Happy New Year to you and everyone here at TKZ! I’ve been enjoying all of the articles, even on days when I don’t comment. Sue’s Christmas poem was a hoot, and this article by Jordan is on my list of bookmarked articles to share with friends. Good stuff. Thanks to everyone for their contributions! I really missed reading the articles over the holidays.

  5. My next book will be in this genre so I’ll be saving your comprehensive pointers for future reference. I just finished Catherine McKenzie’s The Good Liar which has three women all affected by a building blowing up in Chicago due to a gas leak. Serious twists and turns throughout and two unbelievable reveals at the very end that twisted my head around.

    • That sounds intriguing. I love how mystery elements & plots turned on their ear plays a big part in this genre. I takes thought & some planning to write these. The better domestic thrillers don’t come from winging it. Thanks, Maggie. Best of luck with your new project.

  6. Great information Jordan. I recently (as of last weekend) finished the last book in a trilogy that is, in a sense, a domestic thriller. While ICE HAMMER is technically a war novel, it is set completely in my home region, in places I know intimately, and the cast of characters are based in varying degrees on my actual family and friends. One thing I learned from doing it this way was that putting facsimiles of my own actual family members into the story played a much higher toll on my own real life emotions than I had anticipated, especially as the later half of the story progressed and the characters were put into severe jeopardy and the kind of plot twists that not only end marriages, but often end lives.

    That said, it was an incredible experience that really opened my thinking to grasping the inner workings of my real family members as I got their input on the situations their fictional selves were being plunged into. I highly recommend trying to write a story this way, but only if you have a pretty solid marriage and relationship with your kids.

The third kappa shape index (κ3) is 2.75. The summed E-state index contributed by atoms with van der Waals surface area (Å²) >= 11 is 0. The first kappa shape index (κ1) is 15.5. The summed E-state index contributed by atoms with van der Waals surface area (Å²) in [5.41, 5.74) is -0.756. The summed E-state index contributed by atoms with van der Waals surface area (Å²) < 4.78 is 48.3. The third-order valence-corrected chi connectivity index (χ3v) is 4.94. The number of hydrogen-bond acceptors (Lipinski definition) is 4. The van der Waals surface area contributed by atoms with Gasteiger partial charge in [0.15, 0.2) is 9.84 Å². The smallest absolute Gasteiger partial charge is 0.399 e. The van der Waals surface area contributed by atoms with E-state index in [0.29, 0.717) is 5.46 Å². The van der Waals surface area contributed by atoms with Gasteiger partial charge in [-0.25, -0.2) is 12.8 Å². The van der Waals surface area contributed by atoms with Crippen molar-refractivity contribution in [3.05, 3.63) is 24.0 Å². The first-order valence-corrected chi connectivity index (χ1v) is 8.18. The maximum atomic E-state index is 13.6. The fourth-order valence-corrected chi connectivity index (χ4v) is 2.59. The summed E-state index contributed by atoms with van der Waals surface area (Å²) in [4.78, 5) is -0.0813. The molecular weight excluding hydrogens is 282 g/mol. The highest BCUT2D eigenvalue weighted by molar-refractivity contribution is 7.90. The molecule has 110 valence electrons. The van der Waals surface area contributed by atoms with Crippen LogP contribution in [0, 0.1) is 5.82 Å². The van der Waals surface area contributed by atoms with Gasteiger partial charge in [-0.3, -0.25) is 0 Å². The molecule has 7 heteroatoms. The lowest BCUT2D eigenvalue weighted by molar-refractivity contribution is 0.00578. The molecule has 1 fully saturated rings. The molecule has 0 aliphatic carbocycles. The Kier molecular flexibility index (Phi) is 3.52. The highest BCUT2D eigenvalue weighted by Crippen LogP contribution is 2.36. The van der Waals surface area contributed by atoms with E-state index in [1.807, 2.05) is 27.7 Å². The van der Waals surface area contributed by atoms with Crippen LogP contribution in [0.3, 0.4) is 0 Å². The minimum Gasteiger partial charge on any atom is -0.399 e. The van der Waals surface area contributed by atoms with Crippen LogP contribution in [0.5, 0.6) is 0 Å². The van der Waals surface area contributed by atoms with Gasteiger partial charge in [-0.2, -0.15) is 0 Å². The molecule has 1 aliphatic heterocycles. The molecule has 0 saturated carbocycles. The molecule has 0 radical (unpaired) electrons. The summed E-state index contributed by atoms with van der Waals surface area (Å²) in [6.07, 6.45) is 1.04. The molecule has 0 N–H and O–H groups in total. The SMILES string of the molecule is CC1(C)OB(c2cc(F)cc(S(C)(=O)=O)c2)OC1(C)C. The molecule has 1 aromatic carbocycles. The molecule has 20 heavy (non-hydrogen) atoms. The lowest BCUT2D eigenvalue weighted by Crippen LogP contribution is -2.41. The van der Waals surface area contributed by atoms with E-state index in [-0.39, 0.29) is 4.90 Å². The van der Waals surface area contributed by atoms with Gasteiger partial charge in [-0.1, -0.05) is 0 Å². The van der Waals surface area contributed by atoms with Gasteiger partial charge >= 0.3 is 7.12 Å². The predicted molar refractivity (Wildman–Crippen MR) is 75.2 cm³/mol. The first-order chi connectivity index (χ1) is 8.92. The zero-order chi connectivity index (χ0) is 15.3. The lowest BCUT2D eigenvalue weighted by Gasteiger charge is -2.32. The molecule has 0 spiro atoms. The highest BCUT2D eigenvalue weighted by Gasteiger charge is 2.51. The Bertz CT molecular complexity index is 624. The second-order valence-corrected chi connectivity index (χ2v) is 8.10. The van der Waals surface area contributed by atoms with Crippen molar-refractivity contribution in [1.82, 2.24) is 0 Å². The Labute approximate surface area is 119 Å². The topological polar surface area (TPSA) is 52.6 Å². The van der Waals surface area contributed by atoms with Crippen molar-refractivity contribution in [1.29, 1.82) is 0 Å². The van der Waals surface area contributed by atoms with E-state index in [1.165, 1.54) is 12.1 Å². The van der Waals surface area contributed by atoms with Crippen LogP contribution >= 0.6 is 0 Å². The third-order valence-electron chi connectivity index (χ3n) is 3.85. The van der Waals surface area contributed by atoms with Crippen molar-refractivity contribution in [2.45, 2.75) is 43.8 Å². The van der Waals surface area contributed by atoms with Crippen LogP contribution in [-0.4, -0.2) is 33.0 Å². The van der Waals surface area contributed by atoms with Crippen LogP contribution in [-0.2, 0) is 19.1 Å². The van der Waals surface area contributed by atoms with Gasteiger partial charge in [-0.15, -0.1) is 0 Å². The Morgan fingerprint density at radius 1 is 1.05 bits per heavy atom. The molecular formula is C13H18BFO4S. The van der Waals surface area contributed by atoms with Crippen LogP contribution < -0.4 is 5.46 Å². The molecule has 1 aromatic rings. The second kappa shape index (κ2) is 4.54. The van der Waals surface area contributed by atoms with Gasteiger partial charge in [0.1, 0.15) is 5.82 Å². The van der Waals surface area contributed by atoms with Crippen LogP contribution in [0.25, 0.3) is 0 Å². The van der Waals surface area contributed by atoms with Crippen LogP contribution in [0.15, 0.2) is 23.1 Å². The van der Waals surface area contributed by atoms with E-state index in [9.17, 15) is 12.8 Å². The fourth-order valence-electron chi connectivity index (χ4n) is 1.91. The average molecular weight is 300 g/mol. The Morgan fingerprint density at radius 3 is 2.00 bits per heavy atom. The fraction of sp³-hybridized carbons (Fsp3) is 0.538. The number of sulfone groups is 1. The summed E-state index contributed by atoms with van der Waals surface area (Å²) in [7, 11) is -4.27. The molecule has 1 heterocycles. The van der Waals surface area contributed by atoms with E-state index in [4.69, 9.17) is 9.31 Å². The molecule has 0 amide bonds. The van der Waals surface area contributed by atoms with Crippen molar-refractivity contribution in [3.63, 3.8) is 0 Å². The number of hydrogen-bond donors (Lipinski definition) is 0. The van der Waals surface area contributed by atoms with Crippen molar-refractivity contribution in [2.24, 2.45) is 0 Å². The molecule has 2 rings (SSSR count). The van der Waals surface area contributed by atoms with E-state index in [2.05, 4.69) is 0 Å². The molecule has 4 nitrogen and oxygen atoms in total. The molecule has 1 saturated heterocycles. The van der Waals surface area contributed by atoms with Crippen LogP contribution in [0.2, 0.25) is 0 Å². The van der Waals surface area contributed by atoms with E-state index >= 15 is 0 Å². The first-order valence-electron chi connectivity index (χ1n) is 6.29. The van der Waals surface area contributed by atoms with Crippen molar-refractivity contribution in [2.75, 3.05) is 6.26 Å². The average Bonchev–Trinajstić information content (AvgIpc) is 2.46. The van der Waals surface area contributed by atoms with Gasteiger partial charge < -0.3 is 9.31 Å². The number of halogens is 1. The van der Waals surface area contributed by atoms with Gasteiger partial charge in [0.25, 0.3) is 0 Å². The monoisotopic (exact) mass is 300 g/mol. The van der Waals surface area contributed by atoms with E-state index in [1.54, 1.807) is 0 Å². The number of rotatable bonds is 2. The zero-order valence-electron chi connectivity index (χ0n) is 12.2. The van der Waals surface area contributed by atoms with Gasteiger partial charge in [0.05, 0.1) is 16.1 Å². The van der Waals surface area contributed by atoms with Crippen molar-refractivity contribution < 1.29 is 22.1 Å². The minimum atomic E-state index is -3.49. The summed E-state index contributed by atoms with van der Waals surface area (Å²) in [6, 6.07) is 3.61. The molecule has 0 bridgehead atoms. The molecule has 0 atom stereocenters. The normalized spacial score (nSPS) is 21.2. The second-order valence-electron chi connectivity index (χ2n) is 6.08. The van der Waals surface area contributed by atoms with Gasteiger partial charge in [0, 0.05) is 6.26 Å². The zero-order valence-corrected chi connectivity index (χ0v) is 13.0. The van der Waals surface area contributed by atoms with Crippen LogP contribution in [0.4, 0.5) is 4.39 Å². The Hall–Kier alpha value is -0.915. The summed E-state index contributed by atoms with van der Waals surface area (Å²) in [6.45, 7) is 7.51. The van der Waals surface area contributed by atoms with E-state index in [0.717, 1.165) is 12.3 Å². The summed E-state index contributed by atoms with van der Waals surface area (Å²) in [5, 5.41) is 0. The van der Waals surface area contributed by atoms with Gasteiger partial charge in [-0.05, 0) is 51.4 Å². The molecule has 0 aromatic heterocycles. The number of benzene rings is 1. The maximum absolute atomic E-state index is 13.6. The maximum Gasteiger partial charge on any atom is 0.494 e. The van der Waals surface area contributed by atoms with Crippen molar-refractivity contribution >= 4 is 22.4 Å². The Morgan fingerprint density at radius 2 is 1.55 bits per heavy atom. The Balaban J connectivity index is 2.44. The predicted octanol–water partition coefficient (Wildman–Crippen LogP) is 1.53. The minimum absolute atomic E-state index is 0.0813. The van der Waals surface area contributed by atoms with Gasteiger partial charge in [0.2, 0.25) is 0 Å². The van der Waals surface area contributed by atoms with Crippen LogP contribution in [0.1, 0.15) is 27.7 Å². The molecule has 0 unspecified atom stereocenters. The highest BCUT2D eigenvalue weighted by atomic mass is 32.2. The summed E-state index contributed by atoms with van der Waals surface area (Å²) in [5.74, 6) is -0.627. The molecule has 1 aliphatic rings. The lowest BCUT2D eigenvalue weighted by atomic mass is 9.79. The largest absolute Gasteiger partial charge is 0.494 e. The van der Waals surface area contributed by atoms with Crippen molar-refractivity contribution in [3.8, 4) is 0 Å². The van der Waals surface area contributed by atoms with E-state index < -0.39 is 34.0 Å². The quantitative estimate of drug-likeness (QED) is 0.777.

No spouse likes reading that their significant other has a new mate, or that their kids may be turning into psycho killers. Very important to constantly reiterate to them that this is purely fictional storytelling, and not the author’s actual fantasy.*

    Otherwise great fun though.

    *This author’s actual fantasy involves sipping foofoo drinks on the veranda of a little villa over the water in Fiji with my wife, the four leprechauns that live in my basement, and our butler, Gerald the Troll.

    …oh … and our unicorn, Fred, happily munching on the best hay at the foot of a rainbow. Fred really likes rainbows.

    • Wow. I can see how tough it would be to start with a framework of real people. I can completely see how emotionally draining it could be. You’d have to be tough as nails to branch out into danger in your plot. Gutsy.

      Of course we know you REALLY have connections with leprechauns, unicorns & rainbows. Thanks, Basil.

  7. I just finished reading “A Simple Favor” by Darcey Bell and understand a movie has just been released. Stephanie with her “Hi Moms” blog and her best friend, Emily kept me riveted. A psychological thriller complete with two unstable women and murders of convenience. I loved it.

    • That sounds really good. The blog idea reminds me of a popular YA novel made into a movie – THE PERKS OF BEING A WALLFLOWER. The main character tells his story in a diary format where he begins every entry with “Dear Friend.” It amazed me how riveting the entries were & how my mind created a movie in my head. The movie was really good too. Thanks for the recommendation, Frances.

  8. Thanks for a great post Jordan. Linwood Barclay is another great writer working in this genre. Definitely worth a read.